Even with changes to wrap browser calls and guard against assuming certain browser objects existing, qunit.js is full of browser code.  It would be great if the core unit testing code could be separated by the code necessary to execute properly within a browser page and separate from how test results should be displayed on an HTML page.  If these three responsibilities were found in 3 different objects, it would be simple to replace one or more with ones that fit the scenario much more closely without needing to resort to hacks or breaking backward compatibility.

 

Single Responsibility Principle

Single Responsibility Principle

Lifecycle callbacks break down outside of a browser

QUnit has some really nice lifecycle callbacks which anyone needing to integrate a testing tool can use.  They include callbacks for starting and finishing each test, individual assertions, and the whole test suite.  The first thing I wanted to add was reporting of the total number of passing and failing tests along with execution time when the tests were all done.  This looked like a simple job for QUnit.begin and QUnit.done.

It turns out that QUnit.begin won’t get called unless there is a window “load” event …. which doesn’t happen in Rhino …. so that is out.  To make matters worse, QUnit.done is getting called twice! For each test!  This means that my “final” stats are spammed with each test run.  With help of Rhino’s debugger app, I saw that the culprit were the successive “done” calls near the end of the “test” function.  Not sure how to fix that yet.

Truthiness” in JavaScript is a double edged sword

Most of the time it is great not having to worry about if a value is really “False” or if it is undefined or some other “falsey” value.  Only one problem, zero (0) is falsey too.  Going back to my C days this isn’t too big of a deal (and can be used in clever ways).  However, if you are checking for the existence of properties of an object by doing a boolean expression … don’t.  Sure, undefined is falsey and if an object doesn’t have a property it will return undefined … but what if the value of that proeperty really IS undefined or in my case zero.  No good.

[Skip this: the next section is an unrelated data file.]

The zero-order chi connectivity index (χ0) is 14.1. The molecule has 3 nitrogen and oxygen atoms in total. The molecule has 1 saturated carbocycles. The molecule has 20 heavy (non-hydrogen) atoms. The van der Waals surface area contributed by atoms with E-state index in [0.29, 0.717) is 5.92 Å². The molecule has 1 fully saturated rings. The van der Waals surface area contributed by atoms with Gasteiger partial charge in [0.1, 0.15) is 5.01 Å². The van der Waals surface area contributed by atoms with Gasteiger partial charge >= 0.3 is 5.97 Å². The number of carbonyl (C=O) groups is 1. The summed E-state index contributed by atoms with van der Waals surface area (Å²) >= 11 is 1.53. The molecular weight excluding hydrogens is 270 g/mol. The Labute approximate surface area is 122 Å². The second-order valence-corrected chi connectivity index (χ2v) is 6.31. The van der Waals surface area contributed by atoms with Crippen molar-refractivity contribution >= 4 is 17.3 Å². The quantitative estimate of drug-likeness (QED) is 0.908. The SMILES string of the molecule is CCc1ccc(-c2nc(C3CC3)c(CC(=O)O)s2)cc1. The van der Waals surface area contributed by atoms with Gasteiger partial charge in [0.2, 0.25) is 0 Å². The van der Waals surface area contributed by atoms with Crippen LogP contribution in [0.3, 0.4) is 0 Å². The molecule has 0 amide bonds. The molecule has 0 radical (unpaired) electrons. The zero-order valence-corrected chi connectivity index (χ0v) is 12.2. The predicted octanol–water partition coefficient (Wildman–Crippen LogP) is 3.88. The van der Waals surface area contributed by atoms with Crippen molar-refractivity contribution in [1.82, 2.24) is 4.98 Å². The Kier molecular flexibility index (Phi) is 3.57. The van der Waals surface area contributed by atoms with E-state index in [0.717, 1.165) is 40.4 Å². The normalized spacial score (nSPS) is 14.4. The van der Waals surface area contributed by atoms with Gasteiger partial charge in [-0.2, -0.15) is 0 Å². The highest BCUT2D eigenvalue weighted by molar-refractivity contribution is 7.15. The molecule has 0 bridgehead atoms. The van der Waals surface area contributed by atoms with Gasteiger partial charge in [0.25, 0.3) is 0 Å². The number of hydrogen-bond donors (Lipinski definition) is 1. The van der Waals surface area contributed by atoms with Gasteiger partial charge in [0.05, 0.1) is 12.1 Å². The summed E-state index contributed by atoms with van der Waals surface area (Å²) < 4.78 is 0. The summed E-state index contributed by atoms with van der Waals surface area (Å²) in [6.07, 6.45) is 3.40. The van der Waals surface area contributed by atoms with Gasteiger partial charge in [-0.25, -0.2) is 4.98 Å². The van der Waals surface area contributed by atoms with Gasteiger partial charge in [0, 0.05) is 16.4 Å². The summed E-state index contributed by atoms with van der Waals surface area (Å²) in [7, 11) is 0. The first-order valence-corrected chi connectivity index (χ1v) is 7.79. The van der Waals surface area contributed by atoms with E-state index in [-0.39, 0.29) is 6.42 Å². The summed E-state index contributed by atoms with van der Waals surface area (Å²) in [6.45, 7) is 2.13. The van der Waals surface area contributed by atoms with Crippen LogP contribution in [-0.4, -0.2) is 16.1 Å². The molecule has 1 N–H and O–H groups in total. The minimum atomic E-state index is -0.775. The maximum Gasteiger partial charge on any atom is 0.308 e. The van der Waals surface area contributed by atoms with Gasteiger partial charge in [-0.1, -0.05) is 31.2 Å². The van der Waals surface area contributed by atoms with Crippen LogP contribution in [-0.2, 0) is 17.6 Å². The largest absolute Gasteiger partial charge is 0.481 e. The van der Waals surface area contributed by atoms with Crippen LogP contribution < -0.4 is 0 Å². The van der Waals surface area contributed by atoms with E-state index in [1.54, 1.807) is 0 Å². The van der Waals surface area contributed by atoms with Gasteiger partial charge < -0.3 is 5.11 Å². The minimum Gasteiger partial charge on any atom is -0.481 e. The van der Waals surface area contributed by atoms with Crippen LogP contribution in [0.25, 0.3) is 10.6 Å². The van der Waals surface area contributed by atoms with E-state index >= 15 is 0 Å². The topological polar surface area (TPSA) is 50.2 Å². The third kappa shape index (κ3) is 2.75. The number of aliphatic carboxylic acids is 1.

var foo = {cat: "dog", count: 0 }
!!foo.cat   // true
!!foo.bar   // false (doesn't exist, returns undefined)
!!foo.count // false (0 is falsey)

** The double bang (!!boolean) convention is a convienent way for converting between a falsey or truthy value to the explicit values TRUE and FALSE

Unit test frameworks should standardize the order of arguments!

This is a personal pet peeve.  I wish all unit testing framework would standardize whether the EXPECTED value or the ACTUAL value should go first on equals assertions.  JUnit puts expected first.  TestNG puts it second.  QUnit puts it second.  This is damn confusing if you have to switch between these tools frequently.

I moved my current code to a new GitHub repo -> QUnit-CLI.  As I learn more and find a better solution, I will keep this repo updated.  Currently the code outputs one line for each passing test and a more detailed set of lines for each failing test (including individual assertion results).  Because of the QUnit.done problem above, the “final” test suite results are shown twice for each test (making them not very “final”) which shows the total test results and execution time. [Edited to have correct link]

~~~~~~~~~~

Side Note: As an end goal, I would like to build a CLI for QUnit that will output Ant+JUnit style XML output which would make integrating these test results with other tools a piece of cake.  I CAN’T FIND THE XML DOCUMENTED ANYWHERE!  Lots of people have anecdotal evidence of how the XML will be produced but no one seems to have a DTD or XSD that is “official”.  If anyone knows of good documentation of the XML reports Ant generates for JUnit runs please let me know.  Thanks.

~~~~~~~~~~

λ This post has nothing to do with Lisp or Clojure λ

Make JavaScript tests part of your build: QUnit & Rhino

Posted in java, javascript, software testing by benjaminplee on 11.02.10

I know some zealous Asynchronites who don’t believe code exists unless:

  • it has tests
  • code and tests are in source control
  • tests are running on the continuous integration (CI) build

Sound crazy?  If so, that is my kind of crazy.


Lately I have been hacking around a lot with JavaScript (HTML5, NodeJS, etc…) and was asked by another team if I had any suggestions on testing JavaScript and how they could integrate it into their build.  Most of my experience testing JavaScript has been done by executing user acceptance tests written with tools like Selenium and Cucumber (load a real browser and click/act like a real user).  Unfortunately these tests are slow and brittle compared to our unit tests.  More and more of today’s dynamic web apps have large amounts of business logic client side that doesn’t have a direct dependency on the browser.  What I want are FAST tests that I can run with every single change, before every single commit, and headless on our build server.  They might not catch everything, but they will catch a lot long before the UATs are finished.